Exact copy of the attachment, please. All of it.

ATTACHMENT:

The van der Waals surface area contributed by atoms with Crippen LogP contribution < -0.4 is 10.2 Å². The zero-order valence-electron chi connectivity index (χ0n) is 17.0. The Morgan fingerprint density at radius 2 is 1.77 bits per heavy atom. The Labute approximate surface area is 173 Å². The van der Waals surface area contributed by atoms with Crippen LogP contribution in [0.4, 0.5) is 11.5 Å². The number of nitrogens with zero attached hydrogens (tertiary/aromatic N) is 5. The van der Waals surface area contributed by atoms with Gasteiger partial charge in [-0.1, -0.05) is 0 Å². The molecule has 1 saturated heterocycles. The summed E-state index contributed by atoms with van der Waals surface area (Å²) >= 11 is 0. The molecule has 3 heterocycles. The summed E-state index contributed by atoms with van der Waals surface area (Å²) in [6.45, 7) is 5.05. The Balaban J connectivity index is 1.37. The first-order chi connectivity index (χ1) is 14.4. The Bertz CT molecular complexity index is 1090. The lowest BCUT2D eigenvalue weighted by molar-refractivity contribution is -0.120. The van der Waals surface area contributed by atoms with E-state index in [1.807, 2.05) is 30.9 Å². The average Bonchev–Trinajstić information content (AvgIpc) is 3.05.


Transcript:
The van der Waals surface area contributed by atoms with Crippen LogP contribution < -0.4 is 10.2 Å². The zero-order valence-electron chi connectivity index (χ0n) is 17.0. The Morgan fingerprint density at radius 2 is 1.77 bits per heavy atom. The Labute approximate surface area is 173 Å². The van der Waals surface area contributed by atoms with Crippen LogP contribution in [0.4, 0.5) is 11.5 Å². The number of nitrogens with zero attached hydrogens (tertiary/aromatic N) is 5. The van der Waals surface area contributed by atoms with Gasteiger partial charge in [-0.1, -0.05) is 0 Å². The molecule has 1 saturated heterocycles. The summed E-state index contributed by atoms with van der Waals surface area (Å²) >= 11 is 0. The molecule has 3 heterocycles. The summed E-state index contributed by atoms with van der Waals surface area (Å²) in [6.45, 7) is 5.05. The Balaban J connectivity index is 1.37. The first-order chi connectivity index (χ1) is 14.4. The Bertz CT molecular complexity index is 1090. The lowest BCUT2D eigenvalue weighted by molar-refractivity contribution is -0.120. The van der Waals surface area contributed by atoms with E-state index in [1.807, 2.05) is 30.9 Å². The average Bonchev–Trinajstić information content (AvgIpc) is 3.05.